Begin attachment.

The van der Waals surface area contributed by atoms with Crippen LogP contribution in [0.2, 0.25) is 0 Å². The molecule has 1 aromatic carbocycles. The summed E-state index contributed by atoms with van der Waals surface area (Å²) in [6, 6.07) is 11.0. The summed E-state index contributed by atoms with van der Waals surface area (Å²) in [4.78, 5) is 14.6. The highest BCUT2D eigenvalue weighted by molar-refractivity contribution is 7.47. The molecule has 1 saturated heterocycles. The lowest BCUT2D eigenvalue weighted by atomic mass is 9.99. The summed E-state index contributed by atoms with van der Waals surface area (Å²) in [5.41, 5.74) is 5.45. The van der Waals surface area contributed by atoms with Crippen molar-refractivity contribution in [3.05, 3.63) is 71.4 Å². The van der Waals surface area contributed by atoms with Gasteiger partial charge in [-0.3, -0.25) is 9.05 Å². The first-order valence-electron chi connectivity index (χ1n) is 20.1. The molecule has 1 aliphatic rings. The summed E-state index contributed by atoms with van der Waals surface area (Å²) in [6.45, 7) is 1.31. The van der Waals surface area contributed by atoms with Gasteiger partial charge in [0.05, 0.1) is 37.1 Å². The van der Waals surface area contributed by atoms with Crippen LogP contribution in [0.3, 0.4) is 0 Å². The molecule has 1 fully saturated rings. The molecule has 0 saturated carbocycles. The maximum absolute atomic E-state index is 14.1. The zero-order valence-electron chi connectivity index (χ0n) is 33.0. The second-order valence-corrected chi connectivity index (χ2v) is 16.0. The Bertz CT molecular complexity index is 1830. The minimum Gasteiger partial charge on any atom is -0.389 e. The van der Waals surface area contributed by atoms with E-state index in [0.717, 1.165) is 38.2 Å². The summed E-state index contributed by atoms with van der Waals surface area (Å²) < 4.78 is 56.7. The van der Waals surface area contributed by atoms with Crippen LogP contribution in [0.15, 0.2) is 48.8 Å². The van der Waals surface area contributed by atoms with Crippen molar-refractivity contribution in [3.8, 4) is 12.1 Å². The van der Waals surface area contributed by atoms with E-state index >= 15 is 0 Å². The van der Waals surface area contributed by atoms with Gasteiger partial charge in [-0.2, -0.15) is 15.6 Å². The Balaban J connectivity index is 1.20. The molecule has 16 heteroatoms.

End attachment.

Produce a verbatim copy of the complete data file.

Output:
The van der Waals surface area contributed by atoms with Crippen LogP contribution in [0.2, 0.25) is 0 Å². The molecule has 1 aromatic carbocycles. The summed E-state index contributed by atoms with van der Waals surface area (Å²) in [6, 6.07) is 11.0. The summed E-state index contributed by atoms with van der Waals surface area (Å²) in [4.78, 5) is 14.6. The highest BCUT2D eigenvalue weighted by molar-refractivity contribution is 7.47. The molecule has 1 saturated heterocycles. The lowest BCUT2D eigenvalue weighted by atomic mass is 9.99. The summed E-state index contributed by atoms with van der Waals surface area (Å²) in [5.41, 5.74) is 5.45. The van der Waals surface area contributed by atoms with Crippen molar-refractivity contribution in [3.05, 3.63) is 71.4 Å². The van der Waals surface area contributed by atoms with Gasteiger partial charge in [-0.3, -0.25) is 9.05 Å². The first-order valence-electron chi connectivity index (χ1n) is 20.1. The molecule has 1 aliphatic rings. The summed E-state index contributed by atoms with van der Waals surface area (Å²) in [6.45, 7) is 1.31. The van der Waals surface area contributed by atoms with Gasteiger partial charge in [0.05, 0.1) is 37.1 Å². The van der Waals surface area contributed by atoms with Crippen LogP contribution in [0.3, 0.4) is 0 Å². The molecule has 1 fully saturated rings. The molecule has 0 saturated carbocycles. The maximum absolute atomic E-state index is 14.1. The zero-order valence-electron chi connectivity index (χ0n) is 33.0. The second-order valence-corrected chi connectivity index (χ2v) is 16.0. The Bertz CT molecular complexity index is 1830. The minimum Gasteiger partial charge on any atom is -0.389 e. The van der Waals surface area contributed by atoms with E-state index in [0.717, 1.165) is 38.2 Å². The summed E-state index contributed by atoms with van der Waals surface area (Å²) < 4.78 is 56.7. The van der Waals surface area contributed by atoms with Crippen LogP contribution in [0.15, 0.2) is 48.8 Å². The van der Waals surface area contributed by atoms with Crippen molar-refractivity contribution in [3.8, 4) is 12.1 Å². The van der Waals surface area contributed by atoms with E-state index >= 15 is 0 Å². The van der Waals surface area contributed by atoms with Gasteiger partial charge in [-0.2, -0.15) is 15.6 Å². The Balaban J connectivity index is 1.20. The molecule has 16 heteroatoms.